The New N-400 Application for Citizenship is Now Mandatory


(Photo source: The Beacon – The Official Blog of USCIS)

Beginning this week, anyone applying for citizenship must use the new N-400 application form for naturalization. The 90-day period during which USCIS was accepting both the shorter old form and the longer new form has ended. An applicant for citizenship who submits an old N-400 will have it rejected by USCIS.

The new form, and the instructions that accompany the form, are considerably longer. In part, this is because new questions have been added to determine if an applicant might be disqualified from citizenship on the basis of new laws passed by Congress several years ago. The new questions will apply to very few applicants, but will likely lead to more “red flags” that, in a group processing workshop, will take up more of the time of volunteer attorneys supervising the volunteers who help applicants fill out the forms.

Another reason the form and instructions are longer is because USCIS attempted to make the instructions more clear, and even in the form itself, there is language added to explain some of the terms used. Unfortunately, in any form created to determine legal eligibility for a government benefit, there will be a tradeoff between clarity in the language and length of the form.

Finally, there is a huge bar code at the bottom of each page. When the form is filled out on a computer, the barcode changes to record the information. The code can be scanned by USCIS computers and the information is captured. An applicant can still fill out the form with a pen; it is not necessary to fill it out electronically.

Here are a few resources on the new N-400:

  • USCIS has a “tip sheet” for filling out the form on its website.
  • The Catholic Legal Immigration Network, Inc., has posted on its website some questions and answers that were raised at a recent USCIS stakeholders meeting with service providers. CLINIC also has a 90-minute recorded webinar discussing changes in the format and content of the new N-400. You can find that recording here.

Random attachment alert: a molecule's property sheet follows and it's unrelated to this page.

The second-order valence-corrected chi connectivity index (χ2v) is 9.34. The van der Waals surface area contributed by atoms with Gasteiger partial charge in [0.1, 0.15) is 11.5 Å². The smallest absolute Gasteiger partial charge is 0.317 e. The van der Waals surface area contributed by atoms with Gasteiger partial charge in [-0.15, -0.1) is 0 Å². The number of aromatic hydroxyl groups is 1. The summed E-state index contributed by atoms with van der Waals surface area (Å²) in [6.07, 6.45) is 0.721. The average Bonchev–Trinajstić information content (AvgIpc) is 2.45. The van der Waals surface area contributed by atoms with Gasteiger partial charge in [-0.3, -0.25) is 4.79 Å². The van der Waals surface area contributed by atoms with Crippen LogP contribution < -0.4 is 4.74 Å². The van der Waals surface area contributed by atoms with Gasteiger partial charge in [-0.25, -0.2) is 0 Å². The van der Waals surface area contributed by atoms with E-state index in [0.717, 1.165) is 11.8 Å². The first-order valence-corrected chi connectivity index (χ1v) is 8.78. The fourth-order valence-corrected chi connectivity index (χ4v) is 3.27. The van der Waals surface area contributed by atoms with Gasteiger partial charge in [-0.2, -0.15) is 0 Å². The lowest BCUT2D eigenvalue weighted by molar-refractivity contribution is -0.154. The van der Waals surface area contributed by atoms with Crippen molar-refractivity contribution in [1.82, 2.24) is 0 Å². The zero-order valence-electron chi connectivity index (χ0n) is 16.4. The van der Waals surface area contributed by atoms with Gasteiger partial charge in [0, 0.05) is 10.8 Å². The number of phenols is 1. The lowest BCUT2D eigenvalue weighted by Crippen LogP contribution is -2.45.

Posted on May 9, 2014

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  • The Campaign has completed over 3,700 naturalization workshops and clinics.
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    Saved aspiring citizens and their families over $206million in legal and application fees.
  • Adopted scalable technology. MP3 players, Google Voice, and Virtual Private Network (VPN) services are being used to enhance naturalization service delivery.
  • Expanded New American Workforce (an effort to provide naturalization assistance within corporations) which has partnered with over 100 businesses across the nation, ranging from hotels in Miami to American Apparel in Los Angeles.
  • Deployed Citizenshipworks, an online tool, across the Campaign in multiple settings and languages. A newly redesigned platform guides applicants through through their citizenship application from start to finish and connects applicants to legal help at partnering non-profits.
  • Were instrumental in inspiring the US Citizenship and Immigration Service to support the Citizenship Corners initiative.
  • Created innovative partnerships with public libraries, school districts, universities, social service agencies, and employers, all of which yield not only greater numbers of applicants but also greater awareness of the naturalization process.
  • Deployed a large-scale volunteer recruitment program through an e-learning course.

    Reached diverse communities. Local partners consistently outreach and provide culturally competent and language-appropriate services.
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Who We're Helping

People come to America from all over the world with dreams of achieving a better life for themselves and their families and calling this great nation home. Eight million people who live, work, and pay taxes in this country are eligible for citizenship, yet only about eight percent of them naturalize each year. Find out more about these individuals and the barriers they face.Read More